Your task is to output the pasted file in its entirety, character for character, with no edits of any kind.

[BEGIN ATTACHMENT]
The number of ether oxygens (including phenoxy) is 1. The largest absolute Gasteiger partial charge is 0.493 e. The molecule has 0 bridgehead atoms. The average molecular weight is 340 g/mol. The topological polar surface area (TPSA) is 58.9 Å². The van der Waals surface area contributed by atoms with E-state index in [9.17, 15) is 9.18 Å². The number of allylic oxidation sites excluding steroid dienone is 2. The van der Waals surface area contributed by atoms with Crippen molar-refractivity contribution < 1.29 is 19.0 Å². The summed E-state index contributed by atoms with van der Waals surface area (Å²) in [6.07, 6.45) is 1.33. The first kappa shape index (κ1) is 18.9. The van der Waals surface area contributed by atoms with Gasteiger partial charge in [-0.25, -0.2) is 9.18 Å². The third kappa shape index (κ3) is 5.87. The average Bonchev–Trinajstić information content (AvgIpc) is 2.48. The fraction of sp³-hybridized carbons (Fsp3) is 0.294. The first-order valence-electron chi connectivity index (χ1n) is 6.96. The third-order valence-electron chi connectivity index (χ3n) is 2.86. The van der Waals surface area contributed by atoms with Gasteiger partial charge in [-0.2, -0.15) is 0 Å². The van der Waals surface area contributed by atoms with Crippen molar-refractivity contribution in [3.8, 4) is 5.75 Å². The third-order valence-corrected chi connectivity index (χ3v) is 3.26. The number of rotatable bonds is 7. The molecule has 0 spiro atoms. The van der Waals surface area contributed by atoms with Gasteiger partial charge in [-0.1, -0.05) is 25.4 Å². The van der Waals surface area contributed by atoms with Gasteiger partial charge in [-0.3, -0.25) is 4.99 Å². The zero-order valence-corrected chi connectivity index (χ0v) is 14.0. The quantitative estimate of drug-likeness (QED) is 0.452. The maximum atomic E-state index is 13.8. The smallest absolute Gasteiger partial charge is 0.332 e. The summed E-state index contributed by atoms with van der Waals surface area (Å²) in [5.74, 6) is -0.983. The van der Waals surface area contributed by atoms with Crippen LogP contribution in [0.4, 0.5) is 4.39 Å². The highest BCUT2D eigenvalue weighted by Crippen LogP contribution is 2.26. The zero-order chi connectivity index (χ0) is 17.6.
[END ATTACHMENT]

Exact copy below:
The number of ether oxygens (including phenoxy) is 1. The largest absolute Gasteiger partial charge is 0.493 e. The molecule has 0 bridgehead atoms. The average molecular weight is 340 g/mol. The topological polar surface area (TPSA) is 58.9 Å². The van der Waals surface area contributed by atoms with E-state index in [9.17, 15) is 9.18 Å². The number of allylic oxidation sites excluding steroid dienone is 2. The van der Waals surface area contributed by atoms with Crippen molar-refractivity contribution < 1.29 is 19.0 Å². The summed E-state index contributed by atoms with van der Waals surface area (Å²) in [6.07, 6.45) is 1.33. The first kappa shape index (κ1) is 18.9. The van der Waals surface area contributed by atoms with Gasteiger partial charge in [-0.25, -0.2) is 9.18 Å². The third kappa shape index (κ3) is 5.87. The average Bonchev–Trinajstić information content (AvgIpc) is 2.48. The fraction of sp³-hybridized carbons (Fsp3) is 0.294. The first-order valence-electron chi connectivity index (χ1n) is 6.96. The third-order valence-electron chi connectivity index (χ3n) is 2.86. The van der Waals surface area contributed by atoms with Gasteiger partial charge in [-0.2, -0.15) is 0 Å². The van der Waals surface area contributed by atoms with Crippen molar-refractivity contribution in [3.8, 4) is 5.75 Å². The third-order valence-corrected chi connectivity index (χ3v) is 3.26. The number of rotatable bonds is 7. The molecule has 0 spiro atoms. The van der Waals surface area contributed by atoms with Gasteiger partial charge in [-0.1, -0.05) is 25.4 Å². The van der Waals surface area contributed by atoms with Gasteiger partial charge in [-0.3, -0.25) is 4.99 Å². The zero-order valence-corrected chi connectivity index (χ0v) is 14.0. The quantitative estimate of drug-likeness (QED) is 0.452. The maximum atomic E-state index is 13.8. The smallest absolute Gasteiger partial charge is 0.332 e. The summed E-state index contributed by atoms with van der Waals surface area (Å²) in [5.74, 6) is -0.983. The van der Waals surface area contributed by atoms with Crippen LogP contribution in [0.4, 0.5) is 4.39 Å². The highest BCUT2D eigenvalue weighted by Crippen LogP contribution is 2.26. The zero-order chi connectivity index (χ0) is 17.6.